November 20, 2013

(VIDEO) Without a strong influence from El Niño or La Niña, the U.S. winter climate is less predictable. Based on recent trends, however, drought is likely to develop in the Southwest and Southeast over the 2013-14 winter.

November 20, 2013

Traditional weather forecasts consist of weather maps that predict exactly how much rain may fall or the maximum daily temperature of an area. NOAA climate outlooks forecast the odds that future weather conditions will be above, below, or near normal.

August 27, 2013

(video) Chief Meteorologist Jim Gandy, at WLTX in Columbia, SC, earned his reputation as a leading TV meteorologist by giving his viewers what they want: sound science and interesting visuals in a delivery style that's crisp and easy to understand.  Recently, Gandy expanded his reports to include locally focused climate science information on topics that directly touch viewers' lives.  No controversy here, says Gandy, just good community service. 
 

June 10, 2013

Tampa Bay Water Supply Manager Allison Adams knows water is precious for the millions of residents who rely on the water agency for drinking water and recreation, and for the region’s natural ecosystems, including wetlands and lakes. Adams and colleagues discuss how their evolving water management approach allows them to balance diverse water needs in the face of often unpredictable water sources and cycles.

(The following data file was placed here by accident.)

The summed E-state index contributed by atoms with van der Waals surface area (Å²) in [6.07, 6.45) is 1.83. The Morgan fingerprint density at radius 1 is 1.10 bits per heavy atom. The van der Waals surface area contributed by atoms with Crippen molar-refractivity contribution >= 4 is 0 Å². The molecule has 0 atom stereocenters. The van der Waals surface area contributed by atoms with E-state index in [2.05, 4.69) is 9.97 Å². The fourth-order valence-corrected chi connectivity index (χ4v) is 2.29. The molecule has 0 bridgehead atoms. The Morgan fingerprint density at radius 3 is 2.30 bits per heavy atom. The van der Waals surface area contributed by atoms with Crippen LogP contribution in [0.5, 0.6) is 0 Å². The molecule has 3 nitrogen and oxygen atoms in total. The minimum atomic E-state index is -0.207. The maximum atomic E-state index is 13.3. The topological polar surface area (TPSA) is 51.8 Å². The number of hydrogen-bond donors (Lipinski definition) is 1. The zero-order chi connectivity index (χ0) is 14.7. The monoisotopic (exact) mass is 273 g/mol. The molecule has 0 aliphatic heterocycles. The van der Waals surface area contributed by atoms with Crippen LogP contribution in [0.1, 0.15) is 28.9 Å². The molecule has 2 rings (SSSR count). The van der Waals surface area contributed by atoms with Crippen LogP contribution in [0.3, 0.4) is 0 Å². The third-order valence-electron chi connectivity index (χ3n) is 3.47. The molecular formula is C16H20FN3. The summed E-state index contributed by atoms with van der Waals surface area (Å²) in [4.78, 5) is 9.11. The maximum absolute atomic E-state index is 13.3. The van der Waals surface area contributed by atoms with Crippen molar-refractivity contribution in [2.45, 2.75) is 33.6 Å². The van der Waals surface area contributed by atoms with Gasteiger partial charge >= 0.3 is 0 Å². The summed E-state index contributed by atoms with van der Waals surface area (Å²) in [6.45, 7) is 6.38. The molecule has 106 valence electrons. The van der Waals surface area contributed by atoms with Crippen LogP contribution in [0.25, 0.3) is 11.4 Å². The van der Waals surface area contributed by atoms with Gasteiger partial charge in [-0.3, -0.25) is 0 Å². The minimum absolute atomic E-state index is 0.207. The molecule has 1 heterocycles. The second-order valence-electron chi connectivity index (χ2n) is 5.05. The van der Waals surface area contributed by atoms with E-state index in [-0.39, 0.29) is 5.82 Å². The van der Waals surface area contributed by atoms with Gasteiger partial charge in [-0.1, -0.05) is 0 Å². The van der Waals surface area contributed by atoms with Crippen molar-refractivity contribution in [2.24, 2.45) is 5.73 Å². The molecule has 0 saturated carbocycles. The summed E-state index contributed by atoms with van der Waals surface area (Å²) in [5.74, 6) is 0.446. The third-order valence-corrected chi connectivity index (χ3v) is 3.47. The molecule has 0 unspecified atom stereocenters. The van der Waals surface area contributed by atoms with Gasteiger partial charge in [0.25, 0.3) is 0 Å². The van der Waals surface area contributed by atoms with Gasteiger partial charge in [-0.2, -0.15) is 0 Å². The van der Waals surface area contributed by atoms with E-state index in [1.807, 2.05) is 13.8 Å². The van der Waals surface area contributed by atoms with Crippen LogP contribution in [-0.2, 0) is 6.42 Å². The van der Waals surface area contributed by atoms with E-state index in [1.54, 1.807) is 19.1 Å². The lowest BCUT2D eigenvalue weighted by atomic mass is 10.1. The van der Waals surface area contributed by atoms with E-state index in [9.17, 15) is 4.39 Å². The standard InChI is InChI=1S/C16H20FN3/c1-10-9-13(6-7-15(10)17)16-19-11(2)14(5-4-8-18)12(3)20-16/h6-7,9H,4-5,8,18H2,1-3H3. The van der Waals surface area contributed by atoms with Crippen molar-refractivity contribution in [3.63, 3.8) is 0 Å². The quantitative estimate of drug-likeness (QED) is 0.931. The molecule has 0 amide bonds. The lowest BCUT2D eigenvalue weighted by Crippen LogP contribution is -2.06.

April 19, 2013

On any given day or any given month, somebody somewhere– maybe even where you live– experiences colder-than-average temperature, even though the globe as a whole is warmer than average.

April 13, 2013

NOAA’s Climate Prediction Center released its Spring Outlook on March 21. The big story for the upcoming spring? Relief for many drought-stricken areas of the United States is not likely.

October 5, 2012

On the Rio Grande—historically the wellspring for more than five million people in Colorado, New Mexico, Texas, and Mexico—coping with scarcity has become a reality, and water management and use in the region may be a leading example of how to adapt to drier times

September 13, 2012

 

In a place routinely afflicted by drought, water managers in Tampa Bay use climate forecasts to ensure a water supply to people’s taps without sucking the region’s rivers, wetlands, and groundwater dry. The limits of their innovation might be tested in a future which could pose even more challenges to ensuring the oasis remains green.

 

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